8. I admit, I bought a .44 Magnum Model 29 because of Dirty Harry. It was a beautiful pistol! The first time I shot it, I was just astounded at the blast wave radiating from the muzzle. But, I did not find it enjoyable to shoot. I tried to like it, forced about 6 boxes of ammo through it trying to force myself to enjoy it. But it was just not fun to shoot (for me). I traded it for a .357 Magnum, and never turned back. Still own and shoot the .357 and love it.

  9. It’s interesting to note that through most of the original movie, Clint Eastwood was using a S&W Model 57 .41 Magnum 6′, because they only had one 6.5″ M29 and they were afraid of damaging it.

    The punch line is that at that time, the standard issue sidearm of San Francisco PD’s uniform division was the S&W M58 Military & Police .41 Magnum 4″ heavy barrel fixed-sight revolver. It had been adopted in 1968 due to a lawsuit by the ACLU preventing SFPD from adopting either the .357 Magnum, or hollow-point ammunition for their previous M10 M&P .38 Special 4″ revolvers. The .41 M58 loaded with the 210-grain lead semi-flat-point “police” load at 1100 F/S for 560 FPE was considered as reasonable compromise between “stopping power” and not engendering another legal attack by the Forces Of Social Good.

    In the end, the M58 was retired in 1977 in favor of first the S&W M65 (basically a stainless-steel M10 4″ heavy barrel in .357), followed by the 4″ M686, and finally a succession of 9 x 19mm self-loaders.

    Ballistically, there is so little difference between the .41 Magnum and .44 Magnum cartridges in most loadings that the 1955-introduced .44 has pretty much rendered the 1964 vintage .41 extinct. Conversely, if the .41 had been the one introduced first, odds are the .44 Magnum would never have seen the light of day.

    Interestingly, the .41 Magnum is in all respects except bore and cartridge case diameter a near-duplicate of the .401 Herter’s Powermag proprietary round introduced in 1961;

    http://www.gunblast.com/Fryxell_Herters401.htm

    I tend to suspect Remington and S&W took a long look at the Herter’s round before launching the .41 Magnum project.

    cheers

    eon

    • “Conversely, if the .41 had been the one introduced first, odds are the .44 Magnum would never have seen the light of day.”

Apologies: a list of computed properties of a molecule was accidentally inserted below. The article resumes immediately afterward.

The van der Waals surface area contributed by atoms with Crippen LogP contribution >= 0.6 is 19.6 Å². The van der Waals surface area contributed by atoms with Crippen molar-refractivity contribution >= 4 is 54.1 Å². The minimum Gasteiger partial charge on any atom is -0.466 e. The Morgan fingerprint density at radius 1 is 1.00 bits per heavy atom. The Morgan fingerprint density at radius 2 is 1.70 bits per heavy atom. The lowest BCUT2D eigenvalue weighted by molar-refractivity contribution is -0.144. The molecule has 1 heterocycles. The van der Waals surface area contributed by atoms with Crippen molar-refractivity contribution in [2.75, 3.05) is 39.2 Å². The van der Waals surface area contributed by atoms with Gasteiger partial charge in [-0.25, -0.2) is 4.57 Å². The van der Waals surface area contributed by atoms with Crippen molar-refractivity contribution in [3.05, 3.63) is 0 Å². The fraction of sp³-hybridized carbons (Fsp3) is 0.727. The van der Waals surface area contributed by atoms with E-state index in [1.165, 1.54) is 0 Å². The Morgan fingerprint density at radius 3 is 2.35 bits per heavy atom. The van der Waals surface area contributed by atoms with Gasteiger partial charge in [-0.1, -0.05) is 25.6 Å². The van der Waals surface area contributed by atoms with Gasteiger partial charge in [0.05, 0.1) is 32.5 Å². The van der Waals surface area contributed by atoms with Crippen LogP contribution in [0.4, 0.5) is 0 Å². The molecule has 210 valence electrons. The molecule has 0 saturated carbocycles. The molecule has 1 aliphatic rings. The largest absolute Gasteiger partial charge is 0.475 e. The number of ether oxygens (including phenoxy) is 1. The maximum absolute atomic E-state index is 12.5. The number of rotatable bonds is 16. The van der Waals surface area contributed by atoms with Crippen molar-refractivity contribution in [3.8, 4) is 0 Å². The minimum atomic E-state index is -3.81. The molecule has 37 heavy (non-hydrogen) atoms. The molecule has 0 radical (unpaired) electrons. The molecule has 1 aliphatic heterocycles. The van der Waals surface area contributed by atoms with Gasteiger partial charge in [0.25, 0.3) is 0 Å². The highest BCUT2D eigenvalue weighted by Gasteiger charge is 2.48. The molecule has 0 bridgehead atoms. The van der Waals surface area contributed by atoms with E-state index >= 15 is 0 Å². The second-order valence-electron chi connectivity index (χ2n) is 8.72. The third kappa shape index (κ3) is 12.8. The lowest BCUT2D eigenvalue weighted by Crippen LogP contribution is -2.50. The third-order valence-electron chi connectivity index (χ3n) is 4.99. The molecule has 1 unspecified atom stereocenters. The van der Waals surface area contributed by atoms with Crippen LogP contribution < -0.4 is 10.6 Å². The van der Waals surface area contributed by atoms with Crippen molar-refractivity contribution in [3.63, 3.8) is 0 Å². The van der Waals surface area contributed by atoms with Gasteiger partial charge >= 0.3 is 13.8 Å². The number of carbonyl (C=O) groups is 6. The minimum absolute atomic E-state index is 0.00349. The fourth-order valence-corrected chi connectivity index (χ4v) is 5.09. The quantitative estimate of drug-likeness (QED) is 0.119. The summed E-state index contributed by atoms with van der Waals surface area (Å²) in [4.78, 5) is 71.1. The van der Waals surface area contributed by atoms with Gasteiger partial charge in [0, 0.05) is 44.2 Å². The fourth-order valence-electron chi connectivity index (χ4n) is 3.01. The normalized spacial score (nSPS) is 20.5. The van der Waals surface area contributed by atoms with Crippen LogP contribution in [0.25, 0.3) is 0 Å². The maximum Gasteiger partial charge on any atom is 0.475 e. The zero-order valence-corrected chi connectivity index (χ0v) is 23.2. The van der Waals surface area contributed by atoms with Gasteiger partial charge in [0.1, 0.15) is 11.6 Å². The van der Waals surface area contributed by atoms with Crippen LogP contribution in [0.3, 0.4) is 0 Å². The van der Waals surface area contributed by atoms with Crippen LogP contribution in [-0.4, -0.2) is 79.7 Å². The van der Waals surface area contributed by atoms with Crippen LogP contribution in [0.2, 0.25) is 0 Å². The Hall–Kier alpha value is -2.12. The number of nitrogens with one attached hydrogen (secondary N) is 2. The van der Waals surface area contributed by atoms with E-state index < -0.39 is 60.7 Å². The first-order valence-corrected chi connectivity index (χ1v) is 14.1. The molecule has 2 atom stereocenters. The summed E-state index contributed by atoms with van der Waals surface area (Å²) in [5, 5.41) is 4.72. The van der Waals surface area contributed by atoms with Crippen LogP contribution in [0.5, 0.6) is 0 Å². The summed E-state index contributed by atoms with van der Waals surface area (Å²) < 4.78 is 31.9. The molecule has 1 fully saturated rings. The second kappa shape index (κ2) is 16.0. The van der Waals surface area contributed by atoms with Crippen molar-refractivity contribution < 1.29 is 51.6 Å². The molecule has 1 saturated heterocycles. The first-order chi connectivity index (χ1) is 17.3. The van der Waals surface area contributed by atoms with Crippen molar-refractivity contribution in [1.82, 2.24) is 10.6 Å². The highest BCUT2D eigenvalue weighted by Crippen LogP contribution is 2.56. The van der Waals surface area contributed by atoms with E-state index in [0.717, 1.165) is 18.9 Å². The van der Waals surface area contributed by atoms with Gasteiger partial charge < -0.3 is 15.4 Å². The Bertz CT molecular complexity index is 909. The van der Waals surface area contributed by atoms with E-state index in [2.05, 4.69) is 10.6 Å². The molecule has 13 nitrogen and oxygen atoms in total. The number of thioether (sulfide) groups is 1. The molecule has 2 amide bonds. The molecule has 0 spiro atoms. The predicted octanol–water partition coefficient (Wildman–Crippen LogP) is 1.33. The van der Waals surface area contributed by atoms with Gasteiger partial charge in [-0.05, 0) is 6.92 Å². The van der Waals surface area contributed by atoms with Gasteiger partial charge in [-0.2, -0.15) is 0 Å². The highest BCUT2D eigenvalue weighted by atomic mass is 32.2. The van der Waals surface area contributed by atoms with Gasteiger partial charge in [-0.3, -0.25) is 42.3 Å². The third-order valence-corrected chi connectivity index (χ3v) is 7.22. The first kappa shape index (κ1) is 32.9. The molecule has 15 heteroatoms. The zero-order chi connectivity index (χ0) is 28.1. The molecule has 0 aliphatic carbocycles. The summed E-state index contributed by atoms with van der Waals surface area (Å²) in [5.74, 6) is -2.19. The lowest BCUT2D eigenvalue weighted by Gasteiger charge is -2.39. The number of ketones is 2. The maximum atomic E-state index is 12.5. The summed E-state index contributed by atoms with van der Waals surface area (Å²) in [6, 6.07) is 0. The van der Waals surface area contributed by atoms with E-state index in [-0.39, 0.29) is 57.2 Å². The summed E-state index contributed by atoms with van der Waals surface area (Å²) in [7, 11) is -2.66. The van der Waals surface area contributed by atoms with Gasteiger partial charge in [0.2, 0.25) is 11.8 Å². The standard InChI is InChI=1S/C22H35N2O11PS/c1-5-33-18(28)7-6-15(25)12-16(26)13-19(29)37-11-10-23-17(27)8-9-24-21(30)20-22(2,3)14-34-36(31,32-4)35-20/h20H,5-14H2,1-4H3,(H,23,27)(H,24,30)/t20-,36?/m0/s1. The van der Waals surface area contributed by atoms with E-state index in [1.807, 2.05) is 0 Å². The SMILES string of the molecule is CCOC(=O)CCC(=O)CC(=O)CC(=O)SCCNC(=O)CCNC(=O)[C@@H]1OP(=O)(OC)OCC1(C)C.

I am not sure about it – .44 Magnum fire-arm have advantage that can fire .44 Special, that mean even if .44 Magnum can’t be obtained it still might be used.
      There is always risk when combination of new-fire-arm+new-cartridge is that if even firearm is very good, without cartridges it is useless from user point-of-view.
      Additonally .44 Special might be used when full power is not necessary.
      There seems to exist cartridge known as “.41 Special” but it seems to be not CIP compliant.

  10. Did you consider including a cut to a few seconds of your video showing Elmer’s early hand loading? There is also a good description in ‘The Road Warrior’ of what one round of .44 magnum can do.

    I wonder about the market for functional guns based on movie and particularly video game guns. I would rather like to have a copy of Fallout 4’s 10mm pistol, the ghost rifle from StarCraft and/or ‘the Mexican’ from ‘the Mexican’.

  11. I have one like auction model. 6.5″ barrel, pinned and recessed. Love the trigger. The single action pull is the textbook definition of “crisp” or “lacking creep”.

    Admittedly, I got it because it’s an iconic movie gun. I’ll admit that. But it is super fun to shoot with that wonderful trigger. It’s very accurate too.

    • Ian would carry his trusty Ballester-Molina and Karl, being a fan of the P38 and recently the Beretta M9, would perhaps carry the M9A1 or M9A3. Or something completely different…

  12. I used to have a Virginian Dragoon, the barrel was a little over 8 inches and it was the most accurate 44 Mag I have ever shot. Someone before me had done some trigger work on it and it was very crisp and almost too light but very sweet for accuracy.